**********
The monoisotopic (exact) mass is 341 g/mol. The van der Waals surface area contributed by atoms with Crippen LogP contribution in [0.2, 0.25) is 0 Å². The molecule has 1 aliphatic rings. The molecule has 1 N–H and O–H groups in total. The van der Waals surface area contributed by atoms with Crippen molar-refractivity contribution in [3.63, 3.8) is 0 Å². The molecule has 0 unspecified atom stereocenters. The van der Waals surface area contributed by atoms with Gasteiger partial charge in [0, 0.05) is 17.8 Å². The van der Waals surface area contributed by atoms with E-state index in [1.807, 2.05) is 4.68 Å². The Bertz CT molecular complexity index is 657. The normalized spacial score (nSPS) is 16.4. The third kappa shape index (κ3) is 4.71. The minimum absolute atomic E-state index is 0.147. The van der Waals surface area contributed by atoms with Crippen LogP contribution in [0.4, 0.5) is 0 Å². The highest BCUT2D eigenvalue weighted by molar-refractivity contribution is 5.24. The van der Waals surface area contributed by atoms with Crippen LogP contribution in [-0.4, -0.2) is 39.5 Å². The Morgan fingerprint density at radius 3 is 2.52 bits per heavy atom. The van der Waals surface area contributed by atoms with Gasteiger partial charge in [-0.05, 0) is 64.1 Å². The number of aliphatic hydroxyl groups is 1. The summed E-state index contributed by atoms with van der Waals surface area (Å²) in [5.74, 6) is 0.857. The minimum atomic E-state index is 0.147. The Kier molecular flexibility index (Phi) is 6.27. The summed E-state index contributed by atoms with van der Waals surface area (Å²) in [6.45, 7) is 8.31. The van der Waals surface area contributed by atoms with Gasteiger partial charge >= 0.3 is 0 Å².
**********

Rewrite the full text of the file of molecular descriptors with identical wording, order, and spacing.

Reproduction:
The monoisotopic (exact) mass is 341 g/mol. The van der Waals surface area contributed by atoms with Crippen LogP contribution in [0.2, 0.25) is 0 Å². The molecule has 1 aliphatic rings. The molecule has 1 N–H and O–H groups in total. The van der Waals surface area contributed by atoms with Crippen molar-refractivity contribution in [3.63, 3.8) is 0 Å². The molecule has 0 unspecified atom stereocenters. The van der Waals surface area contributed by atoms with Gasteiger partial charge in [0, 0.05) is 17.8 Å². The van der Waals surface area contributed by atoms with E-state index in [1.807, 2.05) is 4.68 Å². The Bertz CT molecular complexity index is 657. The normalized spacial score (nSPS) is 16.4. The third kappa shape index (κ3) is 4.71. The minimum absolute atomic E-state index is 0.147. The van der Waals surface area contributed by atoms with Crippen LogP contribution in [0.4, 0.5) is 0 Å². The highest BCUT2D eigenvalue weighted by molar-refractivity contribution is 5.24. The van der Waals surface area contributed by atoms with Crippen LogP contribution in [-0.4, -0.2) is 39.5 Å². The Morgan fingerprint density at radius 3 is 2.52 bits per heavy atom. The van der Waals surface area contributed by atoms with Gasteiger partial charge in [-0.05, 0) is 64.1 Å². The number of aliphatic hydroxyl groups is 1. The summed E-state index contributed by atoms with van der Waals surface area (Å²) in [5.74, 6) is 0.857. The minimum atomic E-state index is 0.147. The Kier molecular flexibility index (Phi) is 6.27. The summed E-state index contributed by atoms with van der Waals surface area (Å²) in [6.45, 7) is 8.31. The van der Waals surface area contributed by atoms with Gasteiger partial charge >= 0.3 is 0 Å².